Reindeer Herders’ Communities of the Siberian Taiga in Changing Social Contexts

Konstantin Klokov

Research output: Contribution to journalArticlepeer-review

9 Citations (Scopus)


In recent decades the number of domestic reindeer stock across indigenous communities in the Siberian taiga have fallen dramatically. While this has been viewed as a crisis, this paper discusses how reindeer herders are adjusting their traditional herding strategies to modern conditions. A methodology of contextualization is used to evaluate five reindeer herders’ communities situated in different regions of Eastern Siberia. Changes in Siberian reindeer herding are analyzed according to three main types of contexts differing as to the period of their formation: a) traditional contexts that pre-existed the Soviet system, b) contexts formed in the Soviet time; and c) contexts created by post-Soviet reforms. Under modern conditions reindeer stock reduction is important relative to the economic context, but the role of reindeer herding in cultural and political contexts is increasing. The slow formation of “buffer” social contexts makes the taiga reindeer herding communities’ condition vulnerable.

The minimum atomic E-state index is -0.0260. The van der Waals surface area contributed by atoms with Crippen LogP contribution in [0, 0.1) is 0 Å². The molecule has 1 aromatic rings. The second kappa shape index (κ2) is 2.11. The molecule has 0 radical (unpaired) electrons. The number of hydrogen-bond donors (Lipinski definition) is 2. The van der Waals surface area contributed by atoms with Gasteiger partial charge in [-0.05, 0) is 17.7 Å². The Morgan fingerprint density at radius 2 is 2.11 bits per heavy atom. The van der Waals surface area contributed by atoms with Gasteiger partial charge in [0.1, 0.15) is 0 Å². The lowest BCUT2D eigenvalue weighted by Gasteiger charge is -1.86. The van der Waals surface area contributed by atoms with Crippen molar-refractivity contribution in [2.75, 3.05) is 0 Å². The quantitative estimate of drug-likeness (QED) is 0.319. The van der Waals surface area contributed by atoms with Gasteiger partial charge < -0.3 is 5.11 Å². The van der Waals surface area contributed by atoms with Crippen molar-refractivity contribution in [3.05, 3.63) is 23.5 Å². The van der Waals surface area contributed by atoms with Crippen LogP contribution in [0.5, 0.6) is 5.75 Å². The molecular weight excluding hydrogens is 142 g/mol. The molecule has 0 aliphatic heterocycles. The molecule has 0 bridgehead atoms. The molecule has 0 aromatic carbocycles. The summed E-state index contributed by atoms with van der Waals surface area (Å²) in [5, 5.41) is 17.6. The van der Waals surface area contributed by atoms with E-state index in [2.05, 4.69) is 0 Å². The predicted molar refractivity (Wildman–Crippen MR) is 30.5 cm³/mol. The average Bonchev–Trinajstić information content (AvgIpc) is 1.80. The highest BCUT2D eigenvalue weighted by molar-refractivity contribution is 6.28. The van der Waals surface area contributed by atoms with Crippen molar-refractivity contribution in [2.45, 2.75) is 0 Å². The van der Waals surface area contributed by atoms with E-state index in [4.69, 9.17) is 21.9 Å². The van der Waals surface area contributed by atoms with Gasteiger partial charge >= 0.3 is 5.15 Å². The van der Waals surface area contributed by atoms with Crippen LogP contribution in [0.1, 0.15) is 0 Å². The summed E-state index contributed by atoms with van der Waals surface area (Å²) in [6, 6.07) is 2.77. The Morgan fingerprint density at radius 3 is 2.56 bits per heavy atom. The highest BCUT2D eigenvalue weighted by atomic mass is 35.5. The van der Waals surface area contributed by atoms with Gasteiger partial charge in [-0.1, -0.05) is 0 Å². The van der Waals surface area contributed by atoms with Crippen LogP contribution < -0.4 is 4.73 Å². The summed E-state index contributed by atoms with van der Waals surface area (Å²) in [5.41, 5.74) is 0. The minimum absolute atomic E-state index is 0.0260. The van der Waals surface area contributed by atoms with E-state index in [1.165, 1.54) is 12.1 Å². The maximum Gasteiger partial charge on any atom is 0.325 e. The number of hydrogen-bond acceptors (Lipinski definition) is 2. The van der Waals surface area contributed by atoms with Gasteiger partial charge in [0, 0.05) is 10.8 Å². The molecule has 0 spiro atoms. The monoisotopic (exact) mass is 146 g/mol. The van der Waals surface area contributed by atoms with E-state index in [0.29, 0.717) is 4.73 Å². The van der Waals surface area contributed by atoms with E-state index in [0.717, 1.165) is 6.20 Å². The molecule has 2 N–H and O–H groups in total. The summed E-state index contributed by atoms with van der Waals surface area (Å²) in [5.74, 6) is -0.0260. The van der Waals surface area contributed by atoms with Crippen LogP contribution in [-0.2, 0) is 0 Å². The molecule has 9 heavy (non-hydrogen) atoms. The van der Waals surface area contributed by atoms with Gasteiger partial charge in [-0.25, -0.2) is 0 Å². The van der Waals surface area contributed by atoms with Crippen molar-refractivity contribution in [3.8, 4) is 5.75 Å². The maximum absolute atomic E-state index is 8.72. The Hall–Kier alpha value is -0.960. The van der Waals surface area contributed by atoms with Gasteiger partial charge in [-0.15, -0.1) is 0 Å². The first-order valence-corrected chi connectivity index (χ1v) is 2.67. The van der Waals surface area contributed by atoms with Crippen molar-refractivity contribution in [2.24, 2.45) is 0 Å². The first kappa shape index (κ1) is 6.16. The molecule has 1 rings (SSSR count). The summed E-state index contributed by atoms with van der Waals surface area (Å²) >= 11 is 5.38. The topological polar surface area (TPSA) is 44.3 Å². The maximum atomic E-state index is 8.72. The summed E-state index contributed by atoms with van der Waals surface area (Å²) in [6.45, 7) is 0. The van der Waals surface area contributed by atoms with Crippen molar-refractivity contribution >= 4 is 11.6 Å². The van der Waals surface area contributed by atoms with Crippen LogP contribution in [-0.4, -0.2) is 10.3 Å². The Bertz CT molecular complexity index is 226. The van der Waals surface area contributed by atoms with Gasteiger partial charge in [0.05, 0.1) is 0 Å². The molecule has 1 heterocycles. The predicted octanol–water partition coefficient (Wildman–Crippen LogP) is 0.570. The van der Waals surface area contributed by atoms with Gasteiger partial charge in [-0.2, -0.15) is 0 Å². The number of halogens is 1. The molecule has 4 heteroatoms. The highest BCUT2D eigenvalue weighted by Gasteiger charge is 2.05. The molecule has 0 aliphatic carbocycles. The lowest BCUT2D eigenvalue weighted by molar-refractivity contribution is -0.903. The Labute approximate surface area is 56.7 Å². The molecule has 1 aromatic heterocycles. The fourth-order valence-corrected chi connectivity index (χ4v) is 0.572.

Original languageEnglish
Pages (from-to)81-101
Number of pages21
JournalSibirica : Interdisciplinary Journal of Siberian Studies
Issue number1
Publication statusPublished - 1 Mar 2016

Bibliographical note

This article is mainly based on research supported by European
Research Council Advanced Grant, 2012–2017, “Arctic Domus. Humans
and Animals across the North.” The field data on reindeer herders communities
were collected in numerous expeditions to various regions
of the Russian North and Siberia supported by a number of granting


  • adaptive strategy
  • ethnic traditions
  • ethno-cultural context
  • Evenks
  • reindeer husbandry


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